The Detroit Tigers’ high flying offense finally crashed to Earth in this one, courtesy of one Zack Godley. Matt Boyd was good but couldn’t measure up when it counted, and the Tigers had to settle with a split in the two-game series.
The Tigers pushed across the game’s first run with three consecutive singles from Justin Upton, Jim Adduci and James McCann in the second inning. Otherwise the Tigers were held in check by Godley. The swingman had his offspeed stuff on point, striking out Miguel Cabrera in his first two trips to the plate.
As for Matt Boyd, he got seven straight outs to start the game, dropping in nice first pitch curveballs and flashing a firm slider and his usual dose of changeups. He also chopped a single up the middle for the first hit of his major league career.
The good times lasted until a Nick Ahmed solo shot in the third tied things up at one apiece. Three consecutive two-out singles in the inning, including a Paul Goldschmidt comebacker off Boyd’s leg, then loaded the bases. A passed ball charged to James McCann with Jake Lamb at the plate scored a go ahead run before Boyd retired Lamb.
A similar scenario came about in the fifth when Chris Owings slapped a grounder up the middle and burned it to second base, taking CF Tyler Collins by surprise. The Tigers put Goldschmidt on first, and this time Boyd was able to carve up Lamb without issue.
While the Tigers’ bats slept, Boyd was on the brink of another fine start before he let it slip away in the sixth. After a one-out double, Boyd struck out Chris Iannetta, and the Tigers put Nick Ahmed on with an intentional pass to get to the pitcher in the nine spot. Everything was set up for Boyd to escape without issue, but he made a cardinal error, walking Godley to bring the dangerous A.J. Pollock to the plate with the bases loaded. Predictably, the baseball gods punished Boyd for this transgression when Pollock slapped a seeing eye ground ball through the left side of the infield to make it 4-1.
The Tigers’ offense continued to get nothing done against Godley, going down quickly in the seventh. At that point, knowledgeable fans put out of the lights and got some beauty rest.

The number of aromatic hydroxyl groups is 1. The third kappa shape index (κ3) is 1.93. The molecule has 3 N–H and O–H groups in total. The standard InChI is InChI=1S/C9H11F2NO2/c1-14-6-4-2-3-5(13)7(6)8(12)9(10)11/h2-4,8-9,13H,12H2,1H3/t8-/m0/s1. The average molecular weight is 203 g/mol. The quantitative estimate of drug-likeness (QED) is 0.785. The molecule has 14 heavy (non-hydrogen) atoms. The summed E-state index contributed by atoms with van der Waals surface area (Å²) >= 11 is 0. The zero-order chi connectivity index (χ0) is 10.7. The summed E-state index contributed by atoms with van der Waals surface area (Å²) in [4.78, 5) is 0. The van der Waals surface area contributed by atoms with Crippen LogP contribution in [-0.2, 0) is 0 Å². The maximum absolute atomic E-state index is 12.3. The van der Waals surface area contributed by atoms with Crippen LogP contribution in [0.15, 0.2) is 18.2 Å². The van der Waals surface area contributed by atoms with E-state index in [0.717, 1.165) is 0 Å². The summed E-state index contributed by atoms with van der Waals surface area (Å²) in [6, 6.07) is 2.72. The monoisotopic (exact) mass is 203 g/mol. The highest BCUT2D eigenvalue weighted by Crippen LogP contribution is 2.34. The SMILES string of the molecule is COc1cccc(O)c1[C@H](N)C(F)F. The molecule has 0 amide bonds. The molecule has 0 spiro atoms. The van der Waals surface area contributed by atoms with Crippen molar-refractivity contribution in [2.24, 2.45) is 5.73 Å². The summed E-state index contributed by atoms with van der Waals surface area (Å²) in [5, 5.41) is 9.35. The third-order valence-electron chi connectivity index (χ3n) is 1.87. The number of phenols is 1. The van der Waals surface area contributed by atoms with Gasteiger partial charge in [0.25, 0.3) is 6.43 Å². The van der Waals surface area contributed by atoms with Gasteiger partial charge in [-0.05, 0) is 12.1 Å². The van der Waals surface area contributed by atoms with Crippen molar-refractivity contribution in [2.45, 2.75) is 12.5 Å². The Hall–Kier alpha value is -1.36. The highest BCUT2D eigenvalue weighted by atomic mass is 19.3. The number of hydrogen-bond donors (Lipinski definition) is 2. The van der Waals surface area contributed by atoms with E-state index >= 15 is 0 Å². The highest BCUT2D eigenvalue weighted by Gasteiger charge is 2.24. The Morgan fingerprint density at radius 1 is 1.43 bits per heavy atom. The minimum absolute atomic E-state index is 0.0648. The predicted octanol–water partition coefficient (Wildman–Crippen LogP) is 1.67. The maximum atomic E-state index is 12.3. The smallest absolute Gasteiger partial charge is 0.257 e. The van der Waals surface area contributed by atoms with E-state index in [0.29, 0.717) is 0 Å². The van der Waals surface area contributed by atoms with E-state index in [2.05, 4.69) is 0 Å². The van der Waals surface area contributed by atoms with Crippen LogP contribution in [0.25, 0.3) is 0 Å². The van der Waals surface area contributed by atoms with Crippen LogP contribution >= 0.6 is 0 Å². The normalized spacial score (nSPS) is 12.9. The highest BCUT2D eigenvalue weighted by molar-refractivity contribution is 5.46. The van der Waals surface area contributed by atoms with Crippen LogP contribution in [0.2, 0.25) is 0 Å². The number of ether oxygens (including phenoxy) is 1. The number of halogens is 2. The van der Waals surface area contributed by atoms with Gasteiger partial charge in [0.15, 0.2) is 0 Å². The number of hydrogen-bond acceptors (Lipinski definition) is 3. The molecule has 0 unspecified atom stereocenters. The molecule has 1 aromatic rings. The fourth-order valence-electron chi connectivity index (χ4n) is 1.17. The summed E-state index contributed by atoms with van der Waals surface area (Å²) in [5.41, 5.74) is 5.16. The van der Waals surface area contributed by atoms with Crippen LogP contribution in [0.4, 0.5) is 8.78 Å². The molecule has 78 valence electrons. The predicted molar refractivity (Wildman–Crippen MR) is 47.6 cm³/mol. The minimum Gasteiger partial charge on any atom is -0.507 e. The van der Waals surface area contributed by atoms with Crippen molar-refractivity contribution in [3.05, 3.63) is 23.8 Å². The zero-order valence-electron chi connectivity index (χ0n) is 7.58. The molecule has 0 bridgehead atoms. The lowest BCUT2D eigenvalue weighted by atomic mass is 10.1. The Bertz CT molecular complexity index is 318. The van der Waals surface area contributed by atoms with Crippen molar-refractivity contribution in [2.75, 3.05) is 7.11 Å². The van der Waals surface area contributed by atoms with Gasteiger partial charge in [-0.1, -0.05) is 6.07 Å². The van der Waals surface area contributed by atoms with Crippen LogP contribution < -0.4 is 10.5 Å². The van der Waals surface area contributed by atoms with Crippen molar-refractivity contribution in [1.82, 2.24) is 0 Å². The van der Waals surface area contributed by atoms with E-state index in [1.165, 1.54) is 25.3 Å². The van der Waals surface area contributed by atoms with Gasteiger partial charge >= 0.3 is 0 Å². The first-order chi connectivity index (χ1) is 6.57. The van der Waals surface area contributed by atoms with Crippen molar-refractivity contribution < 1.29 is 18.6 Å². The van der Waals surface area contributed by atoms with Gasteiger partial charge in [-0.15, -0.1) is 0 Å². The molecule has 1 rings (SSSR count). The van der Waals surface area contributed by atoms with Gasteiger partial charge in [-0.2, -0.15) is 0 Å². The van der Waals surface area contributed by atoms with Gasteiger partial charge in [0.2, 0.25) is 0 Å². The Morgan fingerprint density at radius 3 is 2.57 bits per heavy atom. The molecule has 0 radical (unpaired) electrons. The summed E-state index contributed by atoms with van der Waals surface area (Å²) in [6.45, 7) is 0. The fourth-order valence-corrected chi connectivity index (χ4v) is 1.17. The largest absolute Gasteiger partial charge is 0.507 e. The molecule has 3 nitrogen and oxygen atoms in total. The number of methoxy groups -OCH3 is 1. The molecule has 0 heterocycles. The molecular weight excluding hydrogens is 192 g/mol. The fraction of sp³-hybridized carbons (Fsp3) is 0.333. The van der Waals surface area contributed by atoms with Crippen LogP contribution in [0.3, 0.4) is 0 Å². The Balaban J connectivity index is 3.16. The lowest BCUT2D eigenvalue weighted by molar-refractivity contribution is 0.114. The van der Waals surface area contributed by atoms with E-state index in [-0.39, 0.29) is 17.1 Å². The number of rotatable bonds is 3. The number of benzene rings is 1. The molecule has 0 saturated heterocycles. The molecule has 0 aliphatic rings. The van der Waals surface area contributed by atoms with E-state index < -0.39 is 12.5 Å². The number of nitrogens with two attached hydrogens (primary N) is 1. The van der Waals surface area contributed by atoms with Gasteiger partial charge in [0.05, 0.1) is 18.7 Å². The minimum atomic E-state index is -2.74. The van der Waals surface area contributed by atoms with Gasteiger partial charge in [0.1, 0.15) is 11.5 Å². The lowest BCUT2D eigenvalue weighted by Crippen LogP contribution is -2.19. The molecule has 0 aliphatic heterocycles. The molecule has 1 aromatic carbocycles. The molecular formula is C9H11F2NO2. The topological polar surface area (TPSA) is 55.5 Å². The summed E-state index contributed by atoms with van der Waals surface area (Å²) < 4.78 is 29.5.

Working with essentially a four man bullpen and down three runs in the bottom of the seventh, the time was right for manager Brad Ausmus to once again display the smoldering shell of Anibal Sanchez to his bosses. Sanchez couldn’t help but oblige, surrendering a single, and back-to-back home runs right out of the chute. Seriously Al Avila/Chris Ilitch, stop the madness this instant.
We did get to see what lefty reliever Chad Bell looked like finally, as he pitched around a bit of trouble for a scoreless eighth. Bell flashed his mid-90’s fourseamer and a decent looking breaking ball.
That’s about it. Coffee and a short memory is your prescription for Thursday if you stayed up for the bitter end of this dud.
The only roars in this one came from Diamondbacks fans as Anibal Sanchez pitched. Enjoy the free tacos guys.
I've never been sadder about free tacos. pic.twitter.com/d6Wj4VGsiS— H. José Bosch (@HJBosch21) May 11, 2017
Matt Boyd: A little harsh perhaps, but walking a pitcher to load the bases with two outs, is an unforgivable mistake. Boyd struck out six and was generally quite good, but National League ball sometimes presents a turning point in ways the junior circuit does not, and Boyd failed in the test tonight.
The offense: James McCann had an RBI single while it still mattered, though he also gave it back with a passed ball to allow the Diamondbacks’ second run, but otherwise this was a bad showing by the whole lineup.
The defense: Ok, the team just had nothing to offer tonight. They sucked. No dissection necessary.
Streaks and info:
Sanchez HR/9 ratio— Patrick OKennedy (@Tigerdog_1) May 11, 2017
2013- 0.45, 1st in AL (Fister 2nd 0..60)
2014- 0.29, 2nd in AL
2015- 1.66, 43rd of 44
2016- 1.76, 42nd of 44